Juliana Bicycles

Mavic Trans-Provence

Mavic Trans-Provence

7月 09 — 2019 | France

 

Juliana

Emily Slaco is a Juliana | SRAM Pro Team athlete and multi-stage, blind racing fiend. When she isn't out racing in various corners of the world, she is guiding riders through the South Chilcotins.
 
At the 2019 Trans-Provence, Emily secured 3rd place in the women's division. 

 

The first time I did the Trans-Provence was in 2016.  It was also the first time I did a multi-day race, the first time I traveled with a bike, and the first time I rode in Europe.  A trip of firsts can be daunting and exciting and I remember the initial nerves. The week kicked off and passed before I knew it.  Meeting new friends, catching up with old friends; riding, hiking, scrambling all day; exploring new trails, mountains, villages; all while pushing the physical limits of my body every day for six days.  The experience was amazing. When you spend time with people like this, challenging yourselves and overcoming obstacles together, bonds are formed and memories made.  

When I heard that 2019 would be the last year of the Trans Provence I knew I had to find a way to make it happen. Low and behold, I found myself building my bike outside the airport in Nice just a few weeks ago, excited for what I knew would be an adventure never to forget.

As we drove away from the airport and into the mountains I started to recognize the scenery. Some of the signs and some of the mountains looked familiar, and once we got to Barcelonnette it all flooded back to me.  This had been our Day 2 camp in 2016, but today it was just the start. Riders started to trickle in and the beer flowed... it was all about catching up and recounting stories of years passed.

I started in Wave 1 on Day 1, which set off at the crack of 7:30 am (don’t be late!).  A shuttle drove us up the mountain to yet another familiar starting point. We rode through snow and mud to get to our starting point at the top of the Col d’Allos.  Dropping in, I got a sense of deja-vu realizing we had started a stage here. Dangerously fast sidehill sections through washed-out corners made us all remember just where we were, you’re in France now, wake up!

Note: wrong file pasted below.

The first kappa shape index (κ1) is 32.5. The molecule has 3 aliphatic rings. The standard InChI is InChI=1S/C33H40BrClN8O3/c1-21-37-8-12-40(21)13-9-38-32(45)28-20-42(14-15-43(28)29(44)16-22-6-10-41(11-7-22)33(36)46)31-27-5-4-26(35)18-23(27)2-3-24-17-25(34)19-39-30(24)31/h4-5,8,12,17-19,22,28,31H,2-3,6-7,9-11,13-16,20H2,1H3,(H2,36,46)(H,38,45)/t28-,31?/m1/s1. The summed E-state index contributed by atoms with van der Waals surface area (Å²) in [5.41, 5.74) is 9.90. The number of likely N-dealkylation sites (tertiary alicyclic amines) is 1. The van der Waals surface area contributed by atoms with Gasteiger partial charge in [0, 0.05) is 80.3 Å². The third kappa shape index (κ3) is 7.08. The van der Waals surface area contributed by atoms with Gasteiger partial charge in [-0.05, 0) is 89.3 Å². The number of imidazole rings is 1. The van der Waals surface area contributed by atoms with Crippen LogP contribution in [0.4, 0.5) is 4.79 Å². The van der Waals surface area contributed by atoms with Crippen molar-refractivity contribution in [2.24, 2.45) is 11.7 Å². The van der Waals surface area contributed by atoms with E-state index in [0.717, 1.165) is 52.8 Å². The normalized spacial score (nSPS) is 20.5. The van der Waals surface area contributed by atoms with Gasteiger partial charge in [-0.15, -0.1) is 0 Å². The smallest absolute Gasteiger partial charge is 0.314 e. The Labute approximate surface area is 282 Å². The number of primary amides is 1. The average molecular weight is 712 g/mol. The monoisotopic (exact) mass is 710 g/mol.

A particularly fast meadow section had me feeling confident and then, wham, an unsuspecting rock hiding in the tall grass flipped me OTB and I somersaulted down the trail. That was a serious wake-up call, and a reminder of Ash Smith’s (the event founder and organizer) words the previous evening, “pace yourself and have fun”.  The rest of the day got better and better with new (to me) trails and places to explore.  

As the week continued, each day came with new challenges, new trails, and plenty of new scenery.  We even dropped into Italy a couple of times, once passing by a roadside café that was immediately stormed by riders ordering espressos, cappuccinos, and cannolis.  The variety of trails had us climbing and descending thousands of meters every day, and as a bonus, we rode a whole bunch of untimed downhill transfer liaisons. These were truly the icing on the cake as we all rallied party train style down and across the terrain hooting and hollering and trying to not crash into each other. 

In a race this long, where you’re covering so much terrain, diversions do happen along the way. There were stories of wrong turns or little detours adding on to already long and exhausting days for some riders.  There were also the good diversions, such as the stops at creeks along the way to soak your head, or a stop to check out an ancient castle, village, or farmhouse. One particular diversion took us up and over a small hill rather than taking the sidehill route around it.  We ended up finding a full sheep skull, big horns and all, leftover from whatever unfortunate fate it came to. As we trekked further up the ridge looking for other treasures, we found something else… a sweet red earth freeride style descent where we carved turns in the loose dirt right down to the next stage start.  It was precisely the kind of thing that makes this event so amazing, and it’s a memory I will never forget.  

For me, the Trans Provence is the ultimate experience... every day just getting on your bike, exploring new places, and pushing your limits with other like-minded people. Since my very first time in 2016, I’ve been lucky enough to have raced several multi-day events all over the world. While each event presents its own set of challenges and experiences, there truly is nothing like the Trans Provence.  It’s sad to know that this was the last time anyone would have this experience, but as they say “all good things must come to an end” and “with every end comes a new beginning”. I’m excited to see what the minds of these creators will come up with next! Until then... Aurevoir mes amis.

 

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